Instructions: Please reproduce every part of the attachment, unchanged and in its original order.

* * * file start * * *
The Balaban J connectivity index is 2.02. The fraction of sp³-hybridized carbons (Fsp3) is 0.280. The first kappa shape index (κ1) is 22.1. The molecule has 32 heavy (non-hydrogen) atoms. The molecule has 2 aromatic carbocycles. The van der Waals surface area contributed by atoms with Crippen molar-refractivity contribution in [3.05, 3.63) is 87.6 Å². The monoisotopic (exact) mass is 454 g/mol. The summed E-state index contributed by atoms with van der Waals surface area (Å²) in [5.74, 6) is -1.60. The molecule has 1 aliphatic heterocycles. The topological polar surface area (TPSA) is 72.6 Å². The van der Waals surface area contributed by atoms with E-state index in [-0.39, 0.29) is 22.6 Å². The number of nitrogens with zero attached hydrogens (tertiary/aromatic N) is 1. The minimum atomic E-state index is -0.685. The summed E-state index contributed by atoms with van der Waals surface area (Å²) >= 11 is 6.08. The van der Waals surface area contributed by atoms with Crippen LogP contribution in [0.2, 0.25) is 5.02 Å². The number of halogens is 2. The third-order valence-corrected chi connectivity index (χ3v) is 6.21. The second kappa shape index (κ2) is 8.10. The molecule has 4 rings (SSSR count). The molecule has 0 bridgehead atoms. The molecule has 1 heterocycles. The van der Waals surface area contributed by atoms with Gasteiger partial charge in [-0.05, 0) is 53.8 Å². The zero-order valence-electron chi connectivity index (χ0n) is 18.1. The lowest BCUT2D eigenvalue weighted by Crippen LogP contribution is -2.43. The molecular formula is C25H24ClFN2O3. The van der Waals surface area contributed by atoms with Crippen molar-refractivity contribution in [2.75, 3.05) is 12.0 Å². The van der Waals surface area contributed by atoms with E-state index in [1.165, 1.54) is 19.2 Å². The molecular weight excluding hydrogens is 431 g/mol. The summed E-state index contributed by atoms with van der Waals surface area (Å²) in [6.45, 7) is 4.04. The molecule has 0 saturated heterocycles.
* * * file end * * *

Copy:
The Balaban J connectivity index is 2.02. The fraction of sp³-hybridized carbons (Fsp3) is 0.280. The first kappa shape index (κ1) is 22.1. The molecule has 32 heavy (non-hydrogen) atoms. The molecule has 2 aromatic carbocycles. The van der Waals surface area contributed by atoms with Crippen molar-refractivity contribution in [3.05, 3.63) is 87.6 Å². The monoisotopic (exact) mass is 454 g/mol. The summed E-state index contributed by atoms with van der Waals surface area (Å²) in [5.74, 6) is -1.60. The molecule has 1 aliphatic heterocycles. The topological polar surface area (TPSA) is 72.6 Å². The van der Waals surface area contributed by atoms with E-state index in [-0.39, 0.29) is 22.6 Å². The number of nitrogens with zero attached hydrogens (tertiary/aromatic N) is 1. The minimum atomic E-state index is -0.685. The summed E-state index contributed by atoms with van der Waals surface area (Å²) >= 11 is 6.08. The van der Waals surface area contributed by atoms with Crippen LogP contribution in [0.2, 0.25) is 5.02 Å². The number of halogens is 2. The third-order valence-corrected chi connectivity index (χ3v) is 6.21. The second kappa shape index (κ2) is 8.10. The molecule has 4 rings (SSSR count). The molecule has 0 bridgehead atoms. The molecule has 1 heterocycles. The van der Waals surface area contributed by atoms with Gasteiger partial charge in [-0.05, 0) is 53.8 Å². The zero-order valence-electron chi connectivity index (χ0n) is 18.1. The lowest BCUT2D eigenvalue weighted by Crippen LogP contribution is -2.43. The molecular formula is C25H24ClFN2O3. The van der Waals surface area contributed by atoms with Crippen molar-refractivity contribution in [2.75, 3.05) is 12.0 Å². The van der Waals surface area contributed by atoms with E-state index in [1.165, 1.54) is 19.2 Å². The molecular weight excluding hydrogens is 431 g/mol. The summed E-state index contributed by atoms with van der Waals surface area (Å²) in [6.45, 7) is 4.04. The molecule has 0 saturated heterocycles.